If you’ve done well with your retirement planning then you may have a number of different accounts that contain your retirement nest egg. You may have one or more 401(k)s from prior employment sources, non-retirement specific assets (such as a brokerage account, as well as your home into the real estate holdings), one or more individual retirement accounts, plus whatever you are due to receive in Social Security retirement benefits. Having the largest possible nest egg means that you’re likely to have the best chance of being able to afford whatever retirement lifestyle you desire.
But having multiple sources of retirement funds also means that you have flexibility in how you use those funds. As you may know, withdrawals from traditional IRAs are subject to income tax when you withdraw them, while withdrawals from Roth IRAs during retirement are tax-free. This leads many retirees to prioritize their withdrawals based on their current year tax situation, as well as the possibility for future tax free growth within their Roth IRA.
The tax-free nature of withdrawals from a Roth IRA also extends to early withdrawal options that are available to the account holder. Here are some ways you could use the early withdrawal options of your Roth IRA to benefit you in specific financial situations.
Educational Expenses. The IRS rules permit you to withdraw money from your IRA early, and not have to pay the 10% early withdrawal penalty that would otherwise apply, if you are using those funds for qualified educational expenses. These expenses can be yours personally, or the expenses of your child or grandchild. Significantly, there is no limit on the amount that you can withdraw early for these purposes. This can be a significant help in funding your children’s or grandchildren’s education.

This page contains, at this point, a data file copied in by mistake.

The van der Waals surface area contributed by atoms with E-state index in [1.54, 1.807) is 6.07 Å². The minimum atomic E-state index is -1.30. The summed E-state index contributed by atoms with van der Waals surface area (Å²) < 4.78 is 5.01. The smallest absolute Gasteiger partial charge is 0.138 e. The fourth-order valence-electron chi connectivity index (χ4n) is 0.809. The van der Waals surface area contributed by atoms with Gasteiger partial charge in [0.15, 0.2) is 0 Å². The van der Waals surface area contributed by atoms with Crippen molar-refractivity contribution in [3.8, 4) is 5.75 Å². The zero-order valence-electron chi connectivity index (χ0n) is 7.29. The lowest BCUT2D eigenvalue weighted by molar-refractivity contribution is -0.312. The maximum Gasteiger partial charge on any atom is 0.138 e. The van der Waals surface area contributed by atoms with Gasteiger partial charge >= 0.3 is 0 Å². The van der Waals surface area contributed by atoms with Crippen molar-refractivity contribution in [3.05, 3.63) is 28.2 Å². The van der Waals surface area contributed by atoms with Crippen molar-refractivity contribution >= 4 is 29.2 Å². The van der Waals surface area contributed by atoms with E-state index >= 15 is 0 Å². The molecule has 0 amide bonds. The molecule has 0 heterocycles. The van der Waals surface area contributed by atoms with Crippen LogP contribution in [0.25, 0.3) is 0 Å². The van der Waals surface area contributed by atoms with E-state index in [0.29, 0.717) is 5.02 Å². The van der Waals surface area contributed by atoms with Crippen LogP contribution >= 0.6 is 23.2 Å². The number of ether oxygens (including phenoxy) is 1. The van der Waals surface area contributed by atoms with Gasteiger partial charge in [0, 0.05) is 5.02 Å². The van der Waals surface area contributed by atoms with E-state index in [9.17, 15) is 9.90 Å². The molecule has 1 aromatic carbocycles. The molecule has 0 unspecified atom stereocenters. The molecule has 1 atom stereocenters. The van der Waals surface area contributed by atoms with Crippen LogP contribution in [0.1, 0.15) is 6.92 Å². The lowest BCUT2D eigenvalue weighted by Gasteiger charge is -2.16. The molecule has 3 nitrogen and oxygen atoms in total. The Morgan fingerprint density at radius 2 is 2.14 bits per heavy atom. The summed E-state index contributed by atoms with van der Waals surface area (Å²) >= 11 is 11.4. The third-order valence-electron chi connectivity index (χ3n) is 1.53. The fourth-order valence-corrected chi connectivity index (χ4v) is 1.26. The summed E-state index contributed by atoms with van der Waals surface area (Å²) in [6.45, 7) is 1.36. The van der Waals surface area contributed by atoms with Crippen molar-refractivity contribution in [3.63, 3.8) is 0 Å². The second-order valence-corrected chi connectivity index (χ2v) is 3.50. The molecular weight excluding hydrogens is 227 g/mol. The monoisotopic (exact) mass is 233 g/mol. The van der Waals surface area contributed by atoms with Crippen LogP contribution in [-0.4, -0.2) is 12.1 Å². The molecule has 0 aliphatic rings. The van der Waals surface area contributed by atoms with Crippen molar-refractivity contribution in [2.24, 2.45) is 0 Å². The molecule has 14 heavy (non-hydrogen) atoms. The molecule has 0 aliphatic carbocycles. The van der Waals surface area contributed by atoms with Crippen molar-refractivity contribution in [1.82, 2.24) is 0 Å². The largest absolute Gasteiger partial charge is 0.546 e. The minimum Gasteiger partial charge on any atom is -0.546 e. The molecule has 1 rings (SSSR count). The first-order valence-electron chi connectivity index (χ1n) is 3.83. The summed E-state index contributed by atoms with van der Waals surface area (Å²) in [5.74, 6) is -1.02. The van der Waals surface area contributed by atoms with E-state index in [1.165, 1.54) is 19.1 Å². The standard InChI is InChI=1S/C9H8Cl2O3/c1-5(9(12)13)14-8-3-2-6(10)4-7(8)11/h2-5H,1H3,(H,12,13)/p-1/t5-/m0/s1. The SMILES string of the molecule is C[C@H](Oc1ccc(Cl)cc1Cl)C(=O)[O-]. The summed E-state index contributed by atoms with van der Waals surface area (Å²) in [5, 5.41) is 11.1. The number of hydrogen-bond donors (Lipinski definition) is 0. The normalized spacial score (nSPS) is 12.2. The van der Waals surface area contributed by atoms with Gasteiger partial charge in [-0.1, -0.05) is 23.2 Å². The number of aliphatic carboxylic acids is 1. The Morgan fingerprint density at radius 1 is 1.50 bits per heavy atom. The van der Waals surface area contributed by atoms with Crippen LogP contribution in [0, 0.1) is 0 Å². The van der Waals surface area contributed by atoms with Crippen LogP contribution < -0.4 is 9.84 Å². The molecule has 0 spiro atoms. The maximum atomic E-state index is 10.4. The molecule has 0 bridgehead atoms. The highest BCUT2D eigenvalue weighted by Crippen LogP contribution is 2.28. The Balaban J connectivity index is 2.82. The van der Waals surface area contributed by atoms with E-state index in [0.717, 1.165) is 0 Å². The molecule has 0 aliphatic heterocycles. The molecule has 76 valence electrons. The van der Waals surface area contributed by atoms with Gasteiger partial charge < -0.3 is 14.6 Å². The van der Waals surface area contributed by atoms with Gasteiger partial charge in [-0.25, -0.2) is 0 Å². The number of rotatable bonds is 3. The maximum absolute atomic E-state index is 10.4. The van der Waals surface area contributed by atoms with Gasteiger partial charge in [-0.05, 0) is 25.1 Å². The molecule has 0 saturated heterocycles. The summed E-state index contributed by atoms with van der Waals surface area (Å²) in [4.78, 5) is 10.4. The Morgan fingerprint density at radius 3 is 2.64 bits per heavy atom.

First-Time Home Buyer Expenses. You may also take a penalty free early withdrawal from your Roth IRA if you’re using the funds for a down payment on a home, and you qualify as a first time home buyer. First time homebuyer is defined to mean someone who has not owned their own homes in the past two years, and as with the early withdrawals for educational purposes you can use this to benefit your child or grandchild. But note that these withdrawals are limited to a maximum of $10,000 over the course of your lifetime.
Certain Medical Expenses. While there is no permitted early withdrawal for general hardship circumstances, you are permitted to take penalty free withdrawals to pay certain are reimbursed medical expenses, as well as to pay your own medical insurance premiums while you are unemployed.
Roth IRA Aging Rules. The above early withdrawal options from a Roth IRA also require that your account and its deposits be at least five years old. If this isn’t the case, then you’ll need to make a special calculation to determine the pro rata count that represents contributions less than five years old, and you’ll be responsible for a penalty on this amount.
Roth IRAs also have significant advantages when it comes to using them for estate planning purposes. Contact Quest Trust Company for additional information.
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